TCC Southeast Dean Tommy Awtry provided an example. “Take service to the profession,” he said. “There’s a difference between someone attending a professional organization’s conference on one hand and presenting at the conference or helping plan the conference or being an officer in the organization on the other. The first might meet expectations and the others exceed expectations.
“Because of this, we now have a list of what’s expected of folks, and I think faculty would appreciate having such a list. It’s good for them and good for those who are tasked with evaluating faculty. It lets people know if they’re doing their job, if they’re doing it really well and maybe if there are things that need to be worked on. The framework allows us to answer those kinds of questions.”
The process, while straightforward, was lengthy—by choice. LeBlanc wanted extensive back-and-forth between core group and advisory committee members. She wanted feedback from the faculty at large and in early 2020, took a prototype of the framework on tour, speaking to and taking questions at faculty meetings at all six campuses. “She kind of shared out the work of the group and took the temperature of the faculty to see what their response was,” Mills said. “There were a million different questions pertaining to the direction we took.”
“Dr. LeBlanc has done a wonderful job of leading the charge and making sure the faculty have had a voice throughout the process,” Benedetti said. “Those meetings were very interactive, and she collected feedback to bring back to the work groups. We took all that and factored it in.”
“It was a lot of work and a very powerful way to connect with faculty,” LeBlanc said. “The entire experience was very positive and reminded me of the importance of having continuous conversations with faculty.”
The latest version of the framework came out in April 2021. It contains 19 expectations and 46 ways in which they might be met. It even addresses the question of promotion for technical program faculty that set everything in motion. Graduate work and advanced degrees are still mandated and in the same quantity, but other doctoral programs are recognized besides those in the teaching field. It’s what Harper called “a tall ask” for someone who has no graduate credits, but, as Harper said, “It’s still an improved pathway.”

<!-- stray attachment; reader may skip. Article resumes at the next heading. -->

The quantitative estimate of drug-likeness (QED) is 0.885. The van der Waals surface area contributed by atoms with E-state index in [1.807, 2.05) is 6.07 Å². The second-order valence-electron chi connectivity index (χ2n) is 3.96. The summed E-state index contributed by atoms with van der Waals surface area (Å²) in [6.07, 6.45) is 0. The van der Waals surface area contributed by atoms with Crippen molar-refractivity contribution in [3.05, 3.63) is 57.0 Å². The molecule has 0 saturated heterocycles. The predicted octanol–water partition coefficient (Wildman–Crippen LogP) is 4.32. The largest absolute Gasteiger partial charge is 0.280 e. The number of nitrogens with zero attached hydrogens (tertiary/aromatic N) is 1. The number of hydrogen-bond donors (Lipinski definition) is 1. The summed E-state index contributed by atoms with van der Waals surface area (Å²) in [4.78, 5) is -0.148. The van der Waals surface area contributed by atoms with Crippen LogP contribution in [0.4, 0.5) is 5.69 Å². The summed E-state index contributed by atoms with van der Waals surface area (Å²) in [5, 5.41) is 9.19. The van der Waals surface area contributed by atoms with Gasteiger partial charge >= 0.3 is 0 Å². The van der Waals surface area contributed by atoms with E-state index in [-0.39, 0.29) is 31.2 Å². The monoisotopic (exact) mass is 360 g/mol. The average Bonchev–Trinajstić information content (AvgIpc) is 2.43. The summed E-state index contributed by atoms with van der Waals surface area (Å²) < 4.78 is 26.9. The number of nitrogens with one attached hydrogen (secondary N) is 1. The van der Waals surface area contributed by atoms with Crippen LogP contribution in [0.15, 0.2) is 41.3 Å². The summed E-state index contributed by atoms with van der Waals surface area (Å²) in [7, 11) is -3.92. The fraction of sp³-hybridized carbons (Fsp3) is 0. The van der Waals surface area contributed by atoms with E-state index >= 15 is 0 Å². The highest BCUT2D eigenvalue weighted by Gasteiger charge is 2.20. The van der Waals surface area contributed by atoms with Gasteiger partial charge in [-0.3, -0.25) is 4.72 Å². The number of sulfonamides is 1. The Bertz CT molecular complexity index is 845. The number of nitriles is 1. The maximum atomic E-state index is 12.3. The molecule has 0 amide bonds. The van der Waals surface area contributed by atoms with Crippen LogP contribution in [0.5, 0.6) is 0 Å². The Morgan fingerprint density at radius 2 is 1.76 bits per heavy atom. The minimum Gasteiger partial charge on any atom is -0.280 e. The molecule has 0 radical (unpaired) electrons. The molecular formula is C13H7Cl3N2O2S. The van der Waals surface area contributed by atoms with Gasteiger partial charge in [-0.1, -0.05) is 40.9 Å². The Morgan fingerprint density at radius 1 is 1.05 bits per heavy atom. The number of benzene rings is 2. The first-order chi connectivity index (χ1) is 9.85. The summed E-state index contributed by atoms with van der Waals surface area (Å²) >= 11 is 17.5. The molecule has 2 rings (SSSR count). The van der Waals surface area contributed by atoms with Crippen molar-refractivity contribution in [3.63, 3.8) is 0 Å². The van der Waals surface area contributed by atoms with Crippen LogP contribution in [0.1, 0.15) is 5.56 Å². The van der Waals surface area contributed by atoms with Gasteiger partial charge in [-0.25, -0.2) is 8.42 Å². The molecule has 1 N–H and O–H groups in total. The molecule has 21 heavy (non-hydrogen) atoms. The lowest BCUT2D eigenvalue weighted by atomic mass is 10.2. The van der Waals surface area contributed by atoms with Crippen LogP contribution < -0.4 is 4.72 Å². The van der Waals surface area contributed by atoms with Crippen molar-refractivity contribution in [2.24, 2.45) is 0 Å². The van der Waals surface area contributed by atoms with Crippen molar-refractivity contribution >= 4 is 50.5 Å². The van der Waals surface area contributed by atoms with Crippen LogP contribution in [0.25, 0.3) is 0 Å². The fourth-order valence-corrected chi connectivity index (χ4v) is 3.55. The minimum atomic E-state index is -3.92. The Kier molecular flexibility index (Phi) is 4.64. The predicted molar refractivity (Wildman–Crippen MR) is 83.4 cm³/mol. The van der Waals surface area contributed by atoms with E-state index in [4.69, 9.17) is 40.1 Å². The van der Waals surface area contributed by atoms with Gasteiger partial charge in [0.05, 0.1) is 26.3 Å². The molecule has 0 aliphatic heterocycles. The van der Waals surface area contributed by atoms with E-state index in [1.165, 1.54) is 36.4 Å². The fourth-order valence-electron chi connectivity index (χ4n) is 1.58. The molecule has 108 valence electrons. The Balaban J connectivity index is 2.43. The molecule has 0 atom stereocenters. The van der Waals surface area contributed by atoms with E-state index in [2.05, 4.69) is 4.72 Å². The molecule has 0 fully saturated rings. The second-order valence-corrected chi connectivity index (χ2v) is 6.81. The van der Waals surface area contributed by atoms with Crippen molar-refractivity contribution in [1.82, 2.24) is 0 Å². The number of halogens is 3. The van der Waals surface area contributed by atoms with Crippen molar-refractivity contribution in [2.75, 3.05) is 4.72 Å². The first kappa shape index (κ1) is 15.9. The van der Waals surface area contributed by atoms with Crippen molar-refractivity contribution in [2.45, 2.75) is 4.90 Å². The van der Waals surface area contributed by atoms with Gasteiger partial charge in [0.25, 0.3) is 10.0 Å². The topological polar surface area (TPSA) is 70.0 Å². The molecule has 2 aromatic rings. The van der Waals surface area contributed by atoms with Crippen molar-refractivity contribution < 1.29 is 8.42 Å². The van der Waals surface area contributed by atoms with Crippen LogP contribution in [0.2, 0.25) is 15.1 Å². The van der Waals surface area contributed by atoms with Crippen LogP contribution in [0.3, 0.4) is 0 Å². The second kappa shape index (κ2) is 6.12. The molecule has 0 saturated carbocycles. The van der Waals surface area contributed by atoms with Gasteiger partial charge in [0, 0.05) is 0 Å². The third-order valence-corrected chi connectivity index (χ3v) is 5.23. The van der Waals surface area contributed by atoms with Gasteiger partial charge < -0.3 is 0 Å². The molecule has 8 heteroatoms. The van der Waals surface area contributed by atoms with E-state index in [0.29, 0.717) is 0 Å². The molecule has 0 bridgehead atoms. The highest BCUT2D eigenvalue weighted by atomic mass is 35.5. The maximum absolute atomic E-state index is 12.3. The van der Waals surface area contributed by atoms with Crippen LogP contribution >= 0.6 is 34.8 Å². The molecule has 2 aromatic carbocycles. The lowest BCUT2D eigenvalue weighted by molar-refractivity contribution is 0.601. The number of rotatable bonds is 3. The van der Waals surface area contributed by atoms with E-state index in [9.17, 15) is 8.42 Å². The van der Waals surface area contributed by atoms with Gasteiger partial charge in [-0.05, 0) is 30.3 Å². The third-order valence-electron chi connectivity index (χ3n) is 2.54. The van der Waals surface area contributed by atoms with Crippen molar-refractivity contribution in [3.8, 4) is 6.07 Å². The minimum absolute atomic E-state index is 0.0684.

No one expects a faculty member to exceed expectations in every category or even make the attempt. “Of course, you’re going to be stronger in some areas than in others,” Awtry said. “Your strength might be in teaching and not in professional development, but I think that what we have in the ‘meets expectations’ column applies to everyone.”
This framework likely will not be the final one. Discussions still occur and other aspects of faculty work may pop up in the future, but it’s sufficient for the next stage to begin, which is how the new tool is to be put to use. That effort began in May and will result in a new process for faculty evaluation.
“We’re going to dig into the evaluation process, moving it from the framework to the tool,” said Benedetti, who is on one of the reconstituted work groups. “My understanding from our first meeting is that we hope to have the completed recommendation by next summer.”
Everything that has been done or will be done takes its inspiration from the Three Goals and Eight Principles, or 3G8P, that provide guidance for every phase of college life.
“Over the years I have learned that people perform best when they are happy, have positive views of the organization, its people, and are motivated by the work itself,” LeBlanc said. “So, what motivates TCC faculty and staff? Students! And the Three Goals and Eight Principles also focus on students.”
And when people’s governing philosophy aligns with their motivations, it makes those dots all the easier to connect.